Mozilla finds mental health apps fail 'spectacularly' at user security, data policies

An investigation into mental health and prayer apps has revealed a disturbing lack of concern surrounding user security and privacy.

On Monday, Mozilla released the findings of a new study into these types of apps, which often deal with sensitive topics including depression, mental health awareness, anxiety, domestic violence, PTSD, and more, alongside religion-themed services.

According to Mozilla’s latest *Privacy Not Included guide, despite the deeply personal information these apps manage, they “routinely share data, allow weak passwords, target vulnerable users with personalized ads, and feature vague and poorly written privacy policies.”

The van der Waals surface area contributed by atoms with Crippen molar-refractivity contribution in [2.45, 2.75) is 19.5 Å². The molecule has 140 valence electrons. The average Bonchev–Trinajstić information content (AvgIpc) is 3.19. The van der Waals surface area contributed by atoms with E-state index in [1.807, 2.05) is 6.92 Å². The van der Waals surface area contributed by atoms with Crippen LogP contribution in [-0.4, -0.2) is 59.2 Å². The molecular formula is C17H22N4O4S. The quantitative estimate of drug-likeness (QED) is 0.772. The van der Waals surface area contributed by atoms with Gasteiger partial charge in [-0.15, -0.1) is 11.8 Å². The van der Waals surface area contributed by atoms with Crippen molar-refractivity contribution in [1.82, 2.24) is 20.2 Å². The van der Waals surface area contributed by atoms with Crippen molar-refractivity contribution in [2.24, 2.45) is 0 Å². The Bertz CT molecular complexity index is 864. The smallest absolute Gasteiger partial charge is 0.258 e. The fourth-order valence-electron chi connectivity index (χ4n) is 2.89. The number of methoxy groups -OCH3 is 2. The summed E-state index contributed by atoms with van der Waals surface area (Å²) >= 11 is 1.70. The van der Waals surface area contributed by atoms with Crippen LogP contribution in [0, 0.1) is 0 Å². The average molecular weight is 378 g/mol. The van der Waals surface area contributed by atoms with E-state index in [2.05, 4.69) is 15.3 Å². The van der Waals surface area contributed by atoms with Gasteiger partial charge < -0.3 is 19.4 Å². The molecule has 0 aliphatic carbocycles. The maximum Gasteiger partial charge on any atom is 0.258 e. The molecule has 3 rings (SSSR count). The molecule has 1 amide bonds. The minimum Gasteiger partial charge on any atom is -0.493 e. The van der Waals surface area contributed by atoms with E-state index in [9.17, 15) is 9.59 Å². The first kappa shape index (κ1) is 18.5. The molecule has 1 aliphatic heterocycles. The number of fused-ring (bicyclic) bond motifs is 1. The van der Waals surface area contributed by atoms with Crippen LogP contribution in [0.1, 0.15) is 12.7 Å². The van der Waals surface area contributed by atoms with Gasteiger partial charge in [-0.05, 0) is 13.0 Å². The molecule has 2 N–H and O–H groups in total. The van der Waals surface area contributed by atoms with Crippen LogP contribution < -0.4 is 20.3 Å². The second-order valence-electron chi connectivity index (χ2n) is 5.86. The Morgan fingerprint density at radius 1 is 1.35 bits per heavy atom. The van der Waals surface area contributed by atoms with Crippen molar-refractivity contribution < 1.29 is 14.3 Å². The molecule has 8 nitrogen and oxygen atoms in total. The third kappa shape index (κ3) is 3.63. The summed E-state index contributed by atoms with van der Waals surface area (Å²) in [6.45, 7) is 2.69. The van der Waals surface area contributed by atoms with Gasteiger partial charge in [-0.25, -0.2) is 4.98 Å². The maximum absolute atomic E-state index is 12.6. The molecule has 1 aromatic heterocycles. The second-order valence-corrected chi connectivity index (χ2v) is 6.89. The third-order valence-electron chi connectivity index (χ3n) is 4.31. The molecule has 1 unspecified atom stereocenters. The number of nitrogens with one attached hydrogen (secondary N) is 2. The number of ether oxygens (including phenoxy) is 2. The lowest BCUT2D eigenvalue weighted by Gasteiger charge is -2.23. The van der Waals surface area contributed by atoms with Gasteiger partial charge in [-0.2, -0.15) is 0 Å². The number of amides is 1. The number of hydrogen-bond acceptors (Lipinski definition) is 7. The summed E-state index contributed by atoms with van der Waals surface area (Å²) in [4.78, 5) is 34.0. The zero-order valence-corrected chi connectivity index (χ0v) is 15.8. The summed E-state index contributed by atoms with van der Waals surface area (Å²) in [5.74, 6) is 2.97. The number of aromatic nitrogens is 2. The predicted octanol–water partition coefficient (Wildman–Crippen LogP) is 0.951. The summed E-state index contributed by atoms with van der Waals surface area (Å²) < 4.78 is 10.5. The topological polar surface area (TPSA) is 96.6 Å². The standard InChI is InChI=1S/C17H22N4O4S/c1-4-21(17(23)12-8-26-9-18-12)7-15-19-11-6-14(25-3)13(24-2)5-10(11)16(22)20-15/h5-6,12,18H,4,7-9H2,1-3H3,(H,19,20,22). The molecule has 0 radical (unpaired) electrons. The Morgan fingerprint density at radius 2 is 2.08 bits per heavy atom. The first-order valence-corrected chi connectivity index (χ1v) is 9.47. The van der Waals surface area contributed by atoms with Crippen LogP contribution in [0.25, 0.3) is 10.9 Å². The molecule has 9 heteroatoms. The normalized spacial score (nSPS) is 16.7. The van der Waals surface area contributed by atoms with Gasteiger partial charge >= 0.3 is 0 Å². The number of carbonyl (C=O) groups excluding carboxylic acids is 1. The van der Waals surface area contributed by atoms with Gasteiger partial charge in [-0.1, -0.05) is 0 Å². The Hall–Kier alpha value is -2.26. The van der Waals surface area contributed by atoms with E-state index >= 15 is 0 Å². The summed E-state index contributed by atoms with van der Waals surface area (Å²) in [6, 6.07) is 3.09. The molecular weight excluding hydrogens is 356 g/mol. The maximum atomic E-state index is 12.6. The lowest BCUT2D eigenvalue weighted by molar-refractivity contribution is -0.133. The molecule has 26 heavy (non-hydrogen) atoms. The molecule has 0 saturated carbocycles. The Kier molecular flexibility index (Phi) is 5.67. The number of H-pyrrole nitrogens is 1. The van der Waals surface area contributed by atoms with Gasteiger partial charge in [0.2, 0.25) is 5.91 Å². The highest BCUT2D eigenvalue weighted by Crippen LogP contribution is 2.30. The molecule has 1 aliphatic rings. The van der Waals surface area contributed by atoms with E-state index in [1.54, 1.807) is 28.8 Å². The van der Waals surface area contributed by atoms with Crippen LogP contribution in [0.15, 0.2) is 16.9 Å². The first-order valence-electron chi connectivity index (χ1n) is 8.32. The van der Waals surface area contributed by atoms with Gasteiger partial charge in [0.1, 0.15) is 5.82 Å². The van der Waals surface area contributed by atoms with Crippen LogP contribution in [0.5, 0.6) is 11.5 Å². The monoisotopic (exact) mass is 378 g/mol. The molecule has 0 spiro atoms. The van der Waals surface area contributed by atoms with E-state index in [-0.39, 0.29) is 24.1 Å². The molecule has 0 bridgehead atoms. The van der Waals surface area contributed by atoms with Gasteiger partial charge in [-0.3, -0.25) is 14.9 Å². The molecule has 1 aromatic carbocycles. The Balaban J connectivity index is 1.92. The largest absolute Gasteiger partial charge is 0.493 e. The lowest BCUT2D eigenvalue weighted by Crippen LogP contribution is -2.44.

In a study of 32 applications geared toward mental health and religion, the organization found that 25 of them did not meet Mozilla’s Minimum Security Standards.

These standards act as a benchmark for the *Privacy Not Included reports. The mismanagement or unauthorized sharing and sale of user data, vague data management policies, a lack of encryption, weak password policies, no clear vulnerability management system, and other lax security policies can all downgrade a vendor product in the eyes of Mozilla.

If an app or service fails to meet these basic requirements, they are slapped with the “*Privacy Not Included”

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